By now, the reasons why 2022 was a bad year for bonds are well documented. Record-high inflation. Soaring gas prices. The war in Ukraine. The Federal Reserve’s aggressive interest rate hikes. In particular, high yield fixed income lost nearly 11%. Fears of a recession and rising interest rates drove investors to take out a record $52.8 billion from the so-called junk bond market in the first three quarters of 2022.
However, there is some good news: The selloff boosted yields, which could provide a buying opportunity.
“The current yield level of roughly 9% offers an attractive entry point from an income perspective,” wrote Morningstar’s Chiayi Tsui. “Certainly, risks lurk, but with disciplined and judicious credit selection, so do opportunities.”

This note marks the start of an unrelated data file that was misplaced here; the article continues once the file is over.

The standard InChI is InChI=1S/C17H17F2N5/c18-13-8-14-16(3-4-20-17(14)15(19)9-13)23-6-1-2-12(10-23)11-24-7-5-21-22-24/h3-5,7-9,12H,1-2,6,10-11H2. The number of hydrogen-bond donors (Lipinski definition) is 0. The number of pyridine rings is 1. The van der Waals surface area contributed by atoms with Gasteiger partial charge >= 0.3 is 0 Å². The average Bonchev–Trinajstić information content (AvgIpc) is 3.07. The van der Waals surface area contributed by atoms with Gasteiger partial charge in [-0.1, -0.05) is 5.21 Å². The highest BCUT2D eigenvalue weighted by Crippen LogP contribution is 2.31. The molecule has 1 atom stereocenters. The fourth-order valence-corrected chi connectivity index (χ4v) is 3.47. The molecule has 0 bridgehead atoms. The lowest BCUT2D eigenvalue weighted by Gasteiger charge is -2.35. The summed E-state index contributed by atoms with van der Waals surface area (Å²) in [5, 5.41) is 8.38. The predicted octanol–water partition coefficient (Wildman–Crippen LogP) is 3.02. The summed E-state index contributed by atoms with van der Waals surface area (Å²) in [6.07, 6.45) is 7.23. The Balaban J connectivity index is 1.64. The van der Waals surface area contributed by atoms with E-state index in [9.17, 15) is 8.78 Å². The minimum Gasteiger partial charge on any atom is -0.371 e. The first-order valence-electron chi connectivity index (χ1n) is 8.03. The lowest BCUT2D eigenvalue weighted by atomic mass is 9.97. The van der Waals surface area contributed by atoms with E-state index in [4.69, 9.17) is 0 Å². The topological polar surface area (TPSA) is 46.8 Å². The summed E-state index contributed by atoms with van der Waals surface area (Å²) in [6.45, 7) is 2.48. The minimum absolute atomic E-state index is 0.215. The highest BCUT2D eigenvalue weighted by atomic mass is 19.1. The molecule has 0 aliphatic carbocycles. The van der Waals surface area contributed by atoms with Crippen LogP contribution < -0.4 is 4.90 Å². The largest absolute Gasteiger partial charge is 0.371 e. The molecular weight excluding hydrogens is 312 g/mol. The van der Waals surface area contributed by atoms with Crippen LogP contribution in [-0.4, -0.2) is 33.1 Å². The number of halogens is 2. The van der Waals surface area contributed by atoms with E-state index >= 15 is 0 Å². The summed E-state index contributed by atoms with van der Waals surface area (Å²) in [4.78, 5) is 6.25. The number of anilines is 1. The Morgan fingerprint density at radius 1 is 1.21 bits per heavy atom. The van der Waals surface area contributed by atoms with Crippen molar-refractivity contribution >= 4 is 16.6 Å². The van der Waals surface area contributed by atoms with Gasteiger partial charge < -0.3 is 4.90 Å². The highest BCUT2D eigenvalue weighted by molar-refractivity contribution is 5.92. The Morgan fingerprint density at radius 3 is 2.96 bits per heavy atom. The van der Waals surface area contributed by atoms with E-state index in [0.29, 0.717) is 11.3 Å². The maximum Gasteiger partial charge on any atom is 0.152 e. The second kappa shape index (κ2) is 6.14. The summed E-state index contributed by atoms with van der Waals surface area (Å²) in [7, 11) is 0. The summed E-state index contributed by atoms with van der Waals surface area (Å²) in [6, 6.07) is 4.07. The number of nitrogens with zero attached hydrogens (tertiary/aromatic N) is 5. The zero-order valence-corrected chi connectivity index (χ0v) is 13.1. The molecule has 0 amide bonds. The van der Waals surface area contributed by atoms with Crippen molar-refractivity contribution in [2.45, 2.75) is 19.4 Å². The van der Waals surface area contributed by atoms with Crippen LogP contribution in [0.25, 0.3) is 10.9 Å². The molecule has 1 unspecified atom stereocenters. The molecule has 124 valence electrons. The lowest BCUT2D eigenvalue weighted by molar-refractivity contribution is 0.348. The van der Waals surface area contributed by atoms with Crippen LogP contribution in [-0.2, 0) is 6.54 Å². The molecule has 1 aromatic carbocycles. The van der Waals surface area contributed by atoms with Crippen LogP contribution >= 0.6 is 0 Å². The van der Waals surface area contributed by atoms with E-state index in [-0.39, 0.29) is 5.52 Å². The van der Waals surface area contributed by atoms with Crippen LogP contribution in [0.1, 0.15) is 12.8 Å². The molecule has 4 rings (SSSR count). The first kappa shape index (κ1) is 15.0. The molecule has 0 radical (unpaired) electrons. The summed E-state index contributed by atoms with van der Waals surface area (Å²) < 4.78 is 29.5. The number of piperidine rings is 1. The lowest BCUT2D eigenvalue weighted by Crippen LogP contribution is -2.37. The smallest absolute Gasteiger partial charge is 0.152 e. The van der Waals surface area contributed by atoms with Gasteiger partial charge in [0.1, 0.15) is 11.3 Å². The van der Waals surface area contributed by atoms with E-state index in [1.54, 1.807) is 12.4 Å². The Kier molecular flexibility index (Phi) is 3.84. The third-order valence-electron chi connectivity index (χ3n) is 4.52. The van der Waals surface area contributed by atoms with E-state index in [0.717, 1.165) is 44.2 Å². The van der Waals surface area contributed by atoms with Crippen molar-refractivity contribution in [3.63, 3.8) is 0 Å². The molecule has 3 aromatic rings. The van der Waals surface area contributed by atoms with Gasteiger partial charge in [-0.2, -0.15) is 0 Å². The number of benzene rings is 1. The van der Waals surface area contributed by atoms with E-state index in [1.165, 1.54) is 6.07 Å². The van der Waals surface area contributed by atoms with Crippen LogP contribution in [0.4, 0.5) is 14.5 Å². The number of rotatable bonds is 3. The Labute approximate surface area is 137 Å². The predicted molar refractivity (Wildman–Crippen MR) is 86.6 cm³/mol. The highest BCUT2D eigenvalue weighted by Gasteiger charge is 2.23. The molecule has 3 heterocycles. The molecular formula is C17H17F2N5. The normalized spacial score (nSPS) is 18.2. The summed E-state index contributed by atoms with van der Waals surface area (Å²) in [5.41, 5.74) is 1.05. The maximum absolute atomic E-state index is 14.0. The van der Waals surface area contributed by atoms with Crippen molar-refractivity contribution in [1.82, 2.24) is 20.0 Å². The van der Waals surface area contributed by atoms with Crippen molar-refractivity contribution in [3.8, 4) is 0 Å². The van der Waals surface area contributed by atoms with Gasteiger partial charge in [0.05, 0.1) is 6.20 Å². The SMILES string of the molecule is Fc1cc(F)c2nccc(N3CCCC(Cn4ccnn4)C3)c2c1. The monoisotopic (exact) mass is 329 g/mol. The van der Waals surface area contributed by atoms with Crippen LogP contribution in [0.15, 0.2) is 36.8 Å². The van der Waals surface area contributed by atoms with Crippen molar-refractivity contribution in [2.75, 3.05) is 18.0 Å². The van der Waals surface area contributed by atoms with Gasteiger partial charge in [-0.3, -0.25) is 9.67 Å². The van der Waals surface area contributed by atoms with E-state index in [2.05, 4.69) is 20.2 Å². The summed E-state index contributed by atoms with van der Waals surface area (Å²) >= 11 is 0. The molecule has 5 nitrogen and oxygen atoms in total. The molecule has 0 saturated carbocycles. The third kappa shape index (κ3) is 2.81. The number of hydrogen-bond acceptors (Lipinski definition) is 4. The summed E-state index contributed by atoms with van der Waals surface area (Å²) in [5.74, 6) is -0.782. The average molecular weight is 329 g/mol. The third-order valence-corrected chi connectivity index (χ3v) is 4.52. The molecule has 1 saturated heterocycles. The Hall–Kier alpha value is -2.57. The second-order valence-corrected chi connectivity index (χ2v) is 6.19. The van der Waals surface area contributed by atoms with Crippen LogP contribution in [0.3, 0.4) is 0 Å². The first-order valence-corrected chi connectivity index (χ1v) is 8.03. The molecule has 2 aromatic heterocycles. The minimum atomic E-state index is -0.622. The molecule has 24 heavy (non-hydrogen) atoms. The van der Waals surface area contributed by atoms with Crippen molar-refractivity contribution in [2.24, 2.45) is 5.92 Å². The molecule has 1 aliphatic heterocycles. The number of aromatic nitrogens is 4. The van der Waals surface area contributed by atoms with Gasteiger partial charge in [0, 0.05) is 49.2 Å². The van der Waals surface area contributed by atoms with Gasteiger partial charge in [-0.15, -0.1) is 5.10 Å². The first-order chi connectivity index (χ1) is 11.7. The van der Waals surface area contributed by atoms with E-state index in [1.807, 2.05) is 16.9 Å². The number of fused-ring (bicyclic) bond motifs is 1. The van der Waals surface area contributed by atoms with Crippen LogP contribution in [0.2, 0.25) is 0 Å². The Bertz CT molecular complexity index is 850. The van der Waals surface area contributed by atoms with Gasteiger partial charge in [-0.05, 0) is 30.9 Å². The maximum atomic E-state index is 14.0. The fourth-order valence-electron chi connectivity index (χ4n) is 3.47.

Typically, high yield bonds have been less interest rate-sensitive than higher-quality fixed income asset classes and not as volatile as dividend-paying stocks. Yields on these bonds have nearly doubled where they were at the end of last year, making them an appealing asset class to consider for investors looking for income amid a possible recession on the horizon.
For fixed income investors looking to take advantage of high yields while mitigating their downside exposure, the (DFHY ) is worth looking into. DFHY seeks to participate in the high yield bond market, which offers generally high coupon rates to potentially provide a high level of current income. It does this by seeking to provide investment results that correspond to the performance of the FCF Tactical High Yield Index.
The fund aims to capture most of the upside and avoid the majority of the downside of the high yield asset class during a full credit market cycle. It uses defensive tactical indicators to mitigate downside volatility and preserve capital by shifting primarily towards intermediate-term Treasury exposure during market declines.
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